Factional conflict in Sri Lankan elite underscores dangers facing working class


Factional conflict in Sri Lankan elite underscores dangers facing working class

K. Ratnayake

9 November 2018

The political crisis triggered by Sri Lankan President Maithripala Sirisena’s dismissal of Ranil Wickremesinghe as prime minister and his replacement with former President Mahinda Rajapakse continues. The infighting between the Sri Lanka Freedom Party (SLFP) led by Sirisena and Rajapakse and Wickremesinghe’s United National Party (UNP) points to the dangers facing the working class.

Both sections of the political elite, which have consistently suppressed the basic rights of the working people and the poor, are falsely posturing as defenders of democracy in order to secure government control and deepen the drive to place the burden of the country’s economic crisis on the masses.

In their bid to form a government, Sirisena and Rajapakse have appointed ministers on a virtual daily basis and plan to have 30 cabinet ministers. Mahinda Samarasinghe, the newly-appointed government spokesman and ports minister, yesterday said the appointments would be completed by November 14.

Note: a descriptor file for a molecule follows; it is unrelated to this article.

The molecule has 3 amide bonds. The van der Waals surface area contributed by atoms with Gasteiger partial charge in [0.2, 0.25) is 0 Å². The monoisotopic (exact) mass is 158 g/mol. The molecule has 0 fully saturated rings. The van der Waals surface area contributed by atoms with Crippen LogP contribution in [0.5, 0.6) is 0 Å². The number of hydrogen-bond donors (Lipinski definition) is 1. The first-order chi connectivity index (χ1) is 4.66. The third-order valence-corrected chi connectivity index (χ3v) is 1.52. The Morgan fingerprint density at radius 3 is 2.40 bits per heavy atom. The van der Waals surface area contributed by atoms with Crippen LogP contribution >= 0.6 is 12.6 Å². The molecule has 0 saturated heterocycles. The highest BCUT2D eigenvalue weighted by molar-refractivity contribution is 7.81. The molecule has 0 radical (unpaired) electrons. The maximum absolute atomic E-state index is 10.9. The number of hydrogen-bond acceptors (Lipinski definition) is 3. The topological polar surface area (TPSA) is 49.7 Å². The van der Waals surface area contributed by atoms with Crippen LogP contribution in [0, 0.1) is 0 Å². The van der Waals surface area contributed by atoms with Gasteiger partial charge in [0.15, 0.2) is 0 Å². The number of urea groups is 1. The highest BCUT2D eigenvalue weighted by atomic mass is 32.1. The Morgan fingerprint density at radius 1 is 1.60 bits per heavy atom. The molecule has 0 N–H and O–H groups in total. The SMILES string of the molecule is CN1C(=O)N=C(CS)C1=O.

Sirisena initially suspended parliament until November 16 but, in response to international pressure, brought the date forward by two days. The suspension sought to give Rajapakse time to secure a parliamentary majority via new ministerial appointments and other horse-trading deals.

Parliamentary party leaders met with Speaker Karu Jayasuriya yesterday to discuss the November 14 agenda. Jayasuriya said he would give priority to a no-confidence motion submitted by 116 MPs against Rajapakse. The vote would determine which faction had a majority.

SLFP members of parliament insisted that President Sirisena’s address should come first, followed by a “vote on account” to provide temporary…

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